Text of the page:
OR WAIT 15 SECS
Australian scientists have confirmed a 'weak link' in the immune system identifying the exact conditions under which an infection can trigger an autoantibody response, a process not clearly understood until now.
We have known for many years that autoimmune diseases such as rheumatic fever and Guillain-BarrÃ© syndrome (where the body makes antibodies that attack the heart and peripheral nerves respectively) can occur after the body makes immune responses against certain infectious micro-organisms.
Scientists have not been able to explain exactly how such examples of infection-driven autoimmunity occur, however, nor why our bodies seem unable to prevent them.
Our immune cells, such as the antibody-creating B cells, go through processes when they are first formed that ensure they are able to identify our own bodies, and therefore avoid self-attack. These processes are generally reliable as they take place in a steady, regulated way.
B cells go through a second and much more chaotic phase of development, however, when the body is fending off disease or infection. In order to cope with the immeasurable range of microbes in our environment, B cells have evolved the ability to mutate their antibody genes randomly until they produce one that sticks strongly to the invader. At that point, the 'successful' B cells proliferate and flood the system with these new antibodies.
This 'high affinity antibody' generation occurs very rapidly within specialised environments in the lymph system known as 'germinal centers.' Most of the time, germinal centres serve us well, helping us fight disease and build up a protective armory for the future.
Unfortunately, the urgency and speed at which B cells mutate within the germinal centre, as well as the random nature of the process, creates a unique problem. Sometimes the antibody created to fight the invader, or antigen, also happens to match 'self' and has the potential to cause autoimmune attack.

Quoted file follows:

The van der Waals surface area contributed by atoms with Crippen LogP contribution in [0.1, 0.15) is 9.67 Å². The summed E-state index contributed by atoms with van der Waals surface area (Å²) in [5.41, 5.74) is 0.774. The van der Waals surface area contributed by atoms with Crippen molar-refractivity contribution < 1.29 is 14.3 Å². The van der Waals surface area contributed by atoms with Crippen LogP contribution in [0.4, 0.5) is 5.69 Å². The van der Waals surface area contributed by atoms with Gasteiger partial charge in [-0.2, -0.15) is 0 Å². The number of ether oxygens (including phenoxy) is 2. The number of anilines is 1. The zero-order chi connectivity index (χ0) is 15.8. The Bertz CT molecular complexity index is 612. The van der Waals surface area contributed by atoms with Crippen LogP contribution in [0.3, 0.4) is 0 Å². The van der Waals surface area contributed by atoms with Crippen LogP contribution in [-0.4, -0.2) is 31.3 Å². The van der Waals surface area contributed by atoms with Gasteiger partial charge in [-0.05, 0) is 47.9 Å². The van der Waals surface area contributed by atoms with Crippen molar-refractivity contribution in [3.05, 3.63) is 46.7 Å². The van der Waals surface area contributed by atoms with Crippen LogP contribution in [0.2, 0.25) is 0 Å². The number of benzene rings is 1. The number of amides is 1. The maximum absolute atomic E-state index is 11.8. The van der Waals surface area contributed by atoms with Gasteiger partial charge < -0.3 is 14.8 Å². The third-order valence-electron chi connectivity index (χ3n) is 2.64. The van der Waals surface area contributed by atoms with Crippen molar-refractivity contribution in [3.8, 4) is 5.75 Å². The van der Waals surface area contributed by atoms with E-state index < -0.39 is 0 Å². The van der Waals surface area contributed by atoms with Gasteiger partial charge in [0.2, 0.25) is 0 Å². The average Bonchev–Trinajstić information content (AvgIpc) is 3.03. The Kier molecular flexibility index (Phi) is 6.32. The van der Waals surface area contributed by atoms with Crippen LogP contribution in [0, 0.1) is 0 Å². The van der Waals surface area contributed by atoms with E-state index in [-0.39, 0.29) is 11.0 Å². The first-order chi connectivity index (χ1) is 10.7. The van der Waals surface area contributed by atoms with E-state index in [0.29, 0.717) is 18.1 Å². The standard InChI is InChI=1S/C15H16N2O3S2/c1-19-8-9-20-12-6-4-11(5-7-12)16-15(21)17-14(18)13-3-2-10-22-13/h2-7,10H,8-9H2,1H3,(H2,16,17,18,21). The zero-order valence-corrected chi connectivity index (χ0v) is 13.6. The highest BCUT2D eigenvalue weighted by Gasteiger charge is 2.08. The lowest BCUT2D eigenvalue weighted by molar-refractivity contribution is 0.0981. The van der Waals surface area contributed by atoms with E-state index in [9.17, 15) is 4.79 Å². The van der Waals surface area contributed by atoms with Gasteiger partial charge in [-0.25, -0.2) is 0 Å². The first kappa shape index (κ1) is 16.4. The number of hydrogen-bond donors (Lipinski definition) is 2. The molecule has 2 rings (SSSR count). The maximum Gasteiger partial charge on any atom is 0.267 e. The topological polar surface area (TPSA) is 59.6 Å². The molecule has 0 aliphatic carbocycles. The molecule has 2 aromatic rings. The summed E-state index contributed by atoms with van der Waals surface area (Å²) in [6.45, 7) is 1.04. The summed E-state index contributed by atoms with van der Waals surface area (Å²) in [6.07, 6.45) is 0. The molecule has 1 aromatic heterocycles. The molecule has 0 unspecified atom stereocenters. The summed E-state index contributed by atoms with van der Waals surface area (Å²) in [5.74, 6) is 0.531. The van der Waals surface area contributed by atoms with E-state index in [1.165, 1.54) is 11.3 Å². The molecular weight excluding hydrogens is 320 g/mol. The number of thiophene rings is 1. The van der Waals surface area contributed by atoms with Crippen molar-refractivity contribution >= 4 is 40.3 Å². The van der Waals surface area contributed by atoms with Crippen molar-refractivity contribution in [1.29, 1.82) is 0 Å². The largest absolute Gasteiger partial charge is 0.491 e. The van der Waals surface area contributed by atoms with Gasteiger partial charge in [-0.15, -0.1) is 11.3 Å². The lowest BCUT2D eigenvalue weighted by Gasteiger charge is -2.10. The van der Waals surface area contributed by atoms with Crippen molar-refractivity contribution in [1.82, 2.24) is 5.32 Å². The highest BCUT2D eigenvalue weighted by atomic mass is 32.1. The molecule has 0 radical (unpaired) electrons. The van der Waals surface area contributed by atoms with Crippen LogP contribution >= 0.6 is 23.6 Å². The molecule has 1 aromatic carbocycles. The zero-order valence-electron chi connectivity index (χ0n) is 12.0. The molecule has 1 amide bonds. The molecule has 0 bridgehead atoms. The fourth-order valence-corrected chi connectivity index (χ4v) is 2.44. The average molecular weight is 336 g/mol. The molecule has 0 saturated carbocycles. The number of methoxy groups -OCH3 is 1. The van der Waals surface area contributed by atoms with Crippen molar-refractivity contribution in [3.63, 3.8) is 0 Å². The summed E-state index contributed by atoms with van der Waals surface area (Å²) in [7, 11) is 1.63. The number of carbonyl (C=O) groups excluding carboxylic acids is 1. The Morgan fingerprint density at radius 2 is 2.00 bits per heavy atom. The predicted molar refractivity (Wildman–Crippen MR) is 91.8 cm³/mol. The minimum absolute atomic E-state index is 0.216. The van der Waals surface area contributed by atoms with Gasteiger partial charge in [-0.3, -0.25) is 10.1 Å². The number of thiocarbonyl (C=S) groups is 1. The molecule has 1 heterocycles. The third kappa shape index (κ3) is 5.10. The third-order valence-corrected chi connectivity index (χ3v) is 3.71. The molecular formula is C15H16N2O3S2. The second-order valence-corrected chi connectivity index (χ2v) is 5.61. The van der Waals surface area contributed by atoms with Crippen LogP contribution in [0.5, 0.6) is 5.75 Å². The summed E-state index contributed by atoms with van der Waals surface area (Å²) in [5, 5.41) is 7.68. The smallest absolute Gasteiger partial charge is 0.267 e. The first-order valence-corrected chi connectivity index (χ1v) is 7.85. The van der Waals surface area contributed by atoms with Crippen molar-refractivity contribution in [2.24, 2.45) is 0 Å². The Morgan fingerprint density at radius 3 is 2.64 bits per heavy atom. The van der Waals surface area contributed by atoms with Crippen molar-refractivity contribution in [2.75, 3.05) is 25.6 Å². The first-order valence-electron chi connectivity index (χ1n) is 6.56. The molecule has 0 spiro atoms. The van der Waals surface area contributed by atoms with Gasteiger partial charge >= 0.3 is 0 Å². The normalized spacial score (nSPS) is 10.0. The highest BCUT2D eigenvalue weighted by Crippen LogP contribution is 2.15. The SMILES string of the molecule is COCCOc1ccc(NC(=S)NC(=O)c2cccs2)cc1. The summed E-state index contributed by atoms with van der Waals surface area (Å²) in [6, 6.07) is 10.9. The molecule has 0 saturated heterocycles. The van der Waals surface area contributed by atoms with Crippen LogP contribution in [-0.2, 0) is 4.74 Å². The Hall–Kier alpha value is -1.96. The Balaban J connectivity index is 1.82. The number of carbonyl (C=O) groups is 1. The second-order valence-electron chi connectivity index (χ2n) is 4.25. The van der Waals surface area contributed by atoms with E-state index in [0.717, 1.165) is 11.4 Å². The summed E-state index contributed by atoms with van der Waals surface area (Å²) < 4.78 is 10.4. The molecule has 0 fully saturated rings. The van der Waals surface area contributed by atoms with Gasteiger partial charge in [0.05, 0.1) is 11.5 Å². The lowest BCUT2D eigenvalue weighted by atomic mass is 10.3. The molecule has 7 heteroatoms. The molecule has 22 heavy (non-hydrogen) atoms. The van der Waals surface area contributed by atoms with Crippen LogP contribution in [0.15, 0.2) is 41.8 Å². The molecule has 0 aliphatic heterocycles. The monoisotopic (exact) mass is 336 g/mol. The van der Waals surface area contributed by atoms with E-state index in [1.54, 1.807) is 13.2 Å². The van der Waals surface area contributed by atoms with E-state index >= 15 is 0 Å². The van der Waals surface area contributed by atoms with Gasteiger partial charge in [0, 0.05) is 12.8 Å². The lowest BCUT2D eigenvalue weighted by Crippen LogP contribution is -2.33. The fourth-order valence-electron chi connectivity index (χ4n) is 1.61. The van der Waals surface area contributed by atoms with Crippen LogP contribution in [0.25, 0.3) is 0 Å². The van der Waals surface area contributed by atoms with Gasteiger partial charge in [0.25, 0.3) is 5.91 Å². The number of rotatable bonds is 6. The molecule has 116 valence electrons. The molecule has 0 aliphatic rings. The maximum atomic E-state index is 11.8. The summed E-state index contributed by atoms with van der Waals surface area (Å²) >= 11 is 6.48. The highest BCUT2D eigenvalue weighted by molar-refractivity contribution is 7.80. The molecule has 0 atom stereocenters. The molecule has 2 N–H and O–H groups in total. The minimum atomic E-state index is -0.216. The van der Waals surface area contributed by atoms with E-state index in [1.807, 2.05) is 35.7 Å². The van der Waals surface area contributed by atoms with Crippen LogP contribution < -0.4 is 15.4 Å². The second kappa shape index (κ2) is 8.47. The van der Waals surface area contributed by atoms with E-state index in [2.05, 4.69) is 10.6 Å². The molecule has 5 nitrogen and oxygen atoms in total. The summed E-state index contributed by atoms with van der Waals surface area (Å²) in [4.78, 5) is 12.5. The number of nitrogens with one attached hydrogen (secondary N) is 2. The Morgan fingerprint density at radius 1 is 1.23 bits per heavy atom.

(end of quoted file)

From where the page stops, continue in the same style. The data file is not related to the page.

Dr. Tyani Chan and Associate Professor Robert Brink from Sydney's Garvan Institute of Medical Research developed sophisticated mouse models to investigate when and how this happens. They demonstrated that when antigen is abundant and generally available throughout the body, rogue autoantibody-generating B cells are deleted and autoimmunity avoided. Conversely, when target antigen is located only in a tissue or organ remote from the germinal centre, B cells capable of reacting against both antigen and 'self' are able to escape the germinal center and produce autoantibodies. Their finding is published in the journal Immunity.
"Essentially we've shown there's a big hole in self-tolerance when it comes to cross-reactive autoantibodies that can attack organ-specific targets," says Brink. "Our finding explains a lot about how autoimmune conditions that target particular organs such as the heart or nervous system could develop after an infection. It also suggests that if you know enough about the disease and the molecular messaging systems involved, it may be possible in future to modulate the germinal centre response."
The team will continue to use their new mouse model to study the various molecular reactions involved in the progression of an autoimmune response.